Life Unexpected’ tackles heavy issues with warmth and humor
Brandy Cerne | Wednesday, January 27, 2010
Do you spend your nights watching reruns of the deceased “Gilmore Girls” and “Everwood,” thinking, “Why don’t they make shows like this anymore?” If so, the answer is that they do. Or at least the CW does, with its newest show “Life Unexpected.” Mixing clever dialogue with heartfelt drama proves a winning combination for the show, just as it was for those former WB shows.
“Life Unexpected” revolves around the reunion of 16-year-old Lux (Brittany Robertson) with her birth parents. She only wants to find them in order to get their signatures for her emancipation form. Her mother Cate, played by “Roswell” alum Shiri Appleby, gave Lux up for adoption after she became pregnant in high school by quarterback Baze (Kristoffer Polaha). Baze is an irresponsible bar owner who tries to accept the fact that he has a daughter he did not know about, while radio-host Cate is forced to deal with her own issues of giving up her child, pushed to the back of her mind for many years.
Lux is also forced to tackle her own emotional problems that coincide with meeting her birth parents. Instead of granting Lux emancipation, the judge gives joint custody to Baze and Cate. Lux struggles with accepting this decision, as the rejection from being given up for adoption still stings. After living her life jumping from foster home to foster home, Lux must adjust to an entirely new family situation that is quite different from what she is used to. With the entrance of just one teenage girl into their lives, all parties involved, including Cate’s fiancé (played by Kerr Smith, formerly of “Dawson’s Creek”) and Baze’s friends, must change their perceptions of how they expected their life to be (hence the title of the show).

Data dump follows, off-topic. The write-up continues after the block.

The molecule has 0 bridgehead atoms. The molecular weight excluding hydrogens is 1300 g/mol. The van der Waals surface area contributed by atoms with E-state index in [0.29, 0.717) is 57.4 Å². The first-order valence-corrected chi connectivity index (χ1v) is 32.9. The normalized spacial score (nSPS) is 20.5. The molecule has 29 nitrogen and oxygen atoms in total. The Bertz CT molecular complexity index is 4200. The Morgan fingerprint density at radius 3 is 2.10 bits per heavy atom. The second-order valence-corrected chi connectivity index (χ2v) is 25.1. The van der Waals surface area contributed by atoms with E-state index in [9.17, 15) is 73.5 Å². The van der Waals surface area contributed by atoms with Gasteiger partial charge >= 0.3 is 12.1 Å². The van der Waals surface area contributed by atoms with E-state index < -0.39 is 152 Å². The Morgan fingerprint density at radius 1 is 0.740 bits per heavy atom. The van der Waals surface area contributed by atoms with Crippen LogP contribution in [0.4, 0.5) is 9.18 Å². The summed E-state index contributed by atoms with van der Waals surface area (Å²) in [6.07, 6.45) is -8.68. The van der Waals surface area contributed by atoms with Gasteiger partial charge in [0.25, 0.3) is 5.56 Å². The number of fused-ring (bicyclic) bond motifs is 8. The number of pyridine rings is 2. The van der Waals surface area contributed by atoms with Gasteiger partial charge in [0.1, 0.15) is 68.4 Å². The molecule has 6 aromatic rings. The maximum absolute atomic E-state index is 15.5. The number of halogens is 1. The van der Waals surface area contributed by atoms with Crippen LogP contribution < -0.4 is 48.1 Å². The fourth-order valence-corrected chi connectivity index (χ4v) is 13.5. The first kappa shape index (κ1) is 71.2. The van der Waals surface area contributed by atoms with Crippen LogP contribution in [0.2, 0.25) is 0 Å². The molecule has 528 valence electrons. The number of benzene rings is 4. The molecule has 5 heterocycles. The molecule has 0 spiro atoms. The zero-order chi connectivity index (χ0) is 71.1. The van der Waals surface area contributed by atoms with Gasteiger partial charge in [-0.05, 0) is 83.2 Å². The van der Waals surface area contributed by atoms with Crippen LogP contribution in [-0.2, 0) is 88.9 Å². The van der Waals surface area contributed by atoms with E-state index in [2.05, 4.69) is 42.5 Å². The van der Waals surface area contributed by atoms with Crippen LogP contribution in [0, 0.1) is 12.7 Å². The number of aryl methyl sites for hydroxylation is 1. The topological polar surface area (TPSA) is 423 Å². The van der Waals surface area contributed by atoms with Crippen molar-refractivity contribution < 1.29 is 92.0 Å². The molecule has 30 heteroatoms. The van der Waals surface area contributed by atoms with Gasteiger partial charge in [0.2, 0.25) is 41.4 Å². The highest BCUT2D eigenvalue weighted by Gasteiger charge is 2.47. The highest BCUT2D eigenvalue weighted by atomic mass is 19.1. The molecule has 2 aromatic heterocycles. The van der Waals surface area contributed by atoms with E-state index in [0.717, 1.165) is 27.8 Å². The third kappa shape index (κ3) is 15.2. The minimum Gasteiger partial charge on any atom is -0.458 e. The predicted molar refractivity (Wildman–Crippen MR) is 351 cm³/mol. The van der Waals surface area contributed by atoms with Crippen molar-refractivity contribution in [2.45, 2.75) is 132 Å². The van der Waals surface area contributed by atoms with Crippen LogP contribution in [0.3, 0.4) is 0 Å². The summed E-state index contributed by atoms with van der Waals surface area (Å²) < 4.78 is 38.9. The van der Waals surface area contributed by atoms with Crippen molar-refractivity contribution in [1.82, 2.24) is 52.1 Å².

While the description sounds fairly serious, the tone of “Life Unexpected” is lighthearted and warm. The dialogue is humorous and believable, filled with references from the 1990s. It is reminiscent of favorite characters from older WB and CW series, giving the hour-long show a nice pace and familiarity. It is easy to imagine Cate getting along well with Rory from “Gilmore Girls,” or Baze with Bright from “Everwood.”
Also similar to the WB shows of old is the unique location of Portland, Ore. Quickly becoming known as a hip, artsy and beautiful place to live and visit, it is a perfect setting for these quirky and young characters. By the end of the pilot, you will probably find yourself wanting to live in Portland and be friends with the good-looking and fun characters who have awesome jobs.
Everything comes together well in “Life Unexpected,” from large parts like the dramatic storyline and genuine characters to smaller ones like the alternative soundtrack and trendy wardrobe choices. “Life Unexpected” should appeal to a broad audience. Teenagers will be able to relate to Lux, who is just trying to be accepted. Older adults will see their own struggles to be a good parent reflected in the actions and feelings of Cate and Baze. At its core, “Life Unexpected” is about what is means to be a family, whether conventionally or not.
It may not be as great as “Everwood” or “Felicity” just yet, but “Life Unexpected” does have potential. And with the absence of the real thing, it is a more than suitable replacement.
After premiering on January 18, “Life Unexpected” is two episodes into its season, but it is worth catching up on.